Achieving digital literacy through game design is also one of the goals of Globaloria, an Adobe education partner. Globaloria is a turnkey academic curriculum that uses a social learning network and game design to promote computing knowledge and global citizenship. As part of Digital Literacy Day, the Adobe Foundation has committed to match all donations made to Globaloria up to $50,000. You can be a part of it by donating at http://www.globaloria.org/adobe. Besides funding Globaloria’s initiatives, your donations help fund the World Wide Workshop, Globaloria’s parent organization. The World Wide Workshop supports publicly shared, long-term projects that are complex, computational, immersive, and innovative, so children build long-term skills for learning and critical thinking.

PlayHaven Offers AIR Native Extensions

playhavenWe had the pleasure recently of connecting with PlayHaven to learn more about their powerful marketing platform, how they are helping mobile game developers monetize their products, and the benefits of offering AIR Native Extensions. Recently profiled in Forbes Magazine on the free-to-play model and helping monetize more than 4,000 titles, PlayHaven offers additional insight in the Q&A below.

What is your name and role at PlayHaven?
My name is Lauren Lamonica Rosenthal and I’m a product manager at PlayHaven. I’m always working to make better products and refine the experience for our game developer partners.

What is PlayHaven?
PlayHaven is a lifetime value maximization platform that mobile game developers use to better acquire understand, and intelligently engage and monetize players.

We currently provide an iOS and an Android open source SDK for game developers to integrate into their applications. With these integrated game developers can send targeted content to their players from our web dashboard in real time—including cross promotions, rewards and virtual good promotions. We also offer a powerful ad network with 4,000 mobile games and 100 million unique monthly users.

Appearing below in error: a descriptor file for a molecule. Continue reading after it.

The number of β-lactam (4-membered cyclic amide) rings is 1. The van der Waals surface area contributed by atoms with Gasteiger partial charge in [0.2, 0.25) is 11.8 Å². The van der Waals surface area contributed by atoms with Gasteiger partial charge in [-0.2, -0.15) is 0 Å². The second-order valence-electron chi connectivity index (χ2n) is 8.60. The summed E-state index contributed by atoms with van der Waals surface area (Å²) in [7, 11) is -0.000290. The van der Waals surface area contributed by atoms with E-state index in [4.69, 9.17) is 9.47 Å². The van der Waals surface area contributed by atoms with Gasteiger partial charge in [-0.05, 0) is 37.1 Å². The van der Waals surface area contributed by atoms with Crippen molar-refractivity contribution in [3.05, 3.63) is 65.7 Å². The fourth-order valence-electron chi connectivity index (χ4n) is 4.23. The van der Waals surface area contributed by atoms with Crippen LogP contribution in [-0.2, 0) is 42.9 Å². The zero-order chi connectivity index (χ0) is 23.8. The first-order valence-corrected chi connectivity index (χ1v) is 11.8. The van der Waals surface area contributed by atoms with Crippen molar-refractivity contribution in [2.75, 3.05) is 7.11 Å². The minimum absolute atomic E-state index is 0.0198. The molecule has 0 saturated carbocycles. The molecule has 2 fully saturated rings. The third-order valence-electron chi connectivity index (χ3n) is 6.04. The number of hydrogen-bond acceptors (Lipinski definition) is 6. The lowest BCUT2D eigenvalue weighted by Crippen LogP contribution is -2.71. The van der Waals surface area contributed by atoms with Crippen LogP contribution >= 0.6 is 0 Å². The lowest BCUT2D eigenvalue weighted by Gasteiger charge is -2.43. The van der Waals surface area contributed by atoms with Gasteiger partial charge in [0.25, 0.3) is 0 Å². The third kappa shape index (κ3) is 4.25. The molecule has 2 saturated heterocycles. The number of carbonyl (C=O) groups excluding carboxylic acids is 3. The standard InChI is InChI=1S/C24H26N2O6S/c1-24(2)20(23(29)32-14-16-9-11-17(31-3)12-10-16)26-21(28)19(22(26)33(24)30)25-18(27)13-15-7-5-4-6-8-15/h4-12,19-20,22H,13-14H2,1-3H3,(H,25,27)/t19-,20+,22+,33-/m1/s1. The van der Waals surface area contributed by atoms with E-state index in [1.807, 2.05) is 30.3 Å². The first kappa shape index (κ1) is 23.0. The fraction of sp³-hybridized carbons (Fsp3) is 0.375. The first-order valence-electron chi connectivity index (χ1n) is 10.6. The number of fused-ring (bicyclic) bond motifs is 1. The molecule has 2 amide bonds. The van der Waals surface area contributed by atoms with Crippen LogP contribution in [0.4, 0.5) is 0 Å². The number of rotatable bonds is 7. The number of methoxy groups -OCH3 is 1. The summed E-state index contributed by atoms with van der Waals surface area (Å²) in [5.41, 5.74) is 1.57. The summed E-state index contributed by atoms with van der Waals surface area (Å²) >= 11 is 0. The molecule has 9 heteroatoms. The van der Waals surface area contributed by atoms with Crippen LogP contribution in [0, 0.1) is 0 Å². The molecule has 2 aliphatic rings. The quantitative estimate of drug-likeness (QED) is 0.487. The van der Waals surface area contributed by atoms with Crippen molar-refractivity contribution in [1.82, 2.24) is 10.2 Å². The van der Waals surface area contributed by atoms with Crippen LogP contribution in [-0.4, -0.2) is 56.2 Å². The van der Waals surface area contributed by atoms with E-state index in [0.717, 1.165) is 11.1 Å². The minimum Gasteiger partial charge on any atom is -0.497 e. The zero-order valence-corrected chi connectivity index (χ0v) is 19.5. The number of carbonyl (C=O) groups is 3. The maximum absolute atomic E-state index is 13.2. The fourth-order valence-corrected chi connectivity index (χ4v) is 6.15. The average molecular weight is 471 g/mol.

Where is PlayHaven located?
PlayHaven is based in San Francisco, CA with an office in Portland, OR.

Why did you start PlayHaven? What were you solving in the market by launching PlayHaven?
PlayHaven launched its platform to help mobile game developers solve the challenges they face acquiring, engaging, retaining and monetizing players. The team saw an opportunity to help developers build better relationships with their players in an easy and flexible platform.

Our goal with the PlayHaven platform is to give mobile game developers a single service that allows them consume and understand relevant information about their users and take meaningful actions that will maximize the value of their players.

Why did PlayHaven create the AIR Native Extension (ANE)?
We know that there’s a vast community of high quality game developers who don’t write their games in native code, and we want to make our platform as widely available as possible. With the the PlayHaven AIR Native Extension, game developers get access to the same set of acquisition, engagement and monetization tools that we offer to Adobe developers coding natively.

What are the benefits of ANE for you? For your mobile developers?
The PlayHaven ANE will help us reach 12,000 of the most creative and innovative live app and game developers using Adobe’s platform. We’re thrilled to join the Adobe community.

The AIR Native Extensions makes it simple for mobile game developers using Adobe AIR to quickly integrate PlayHaven into iOS and Android apps using Flash’s ActionScript and start benefiting from the entire PlayHaven platform.

How do you use the ANE?  Any links to tutorial information to get developers started?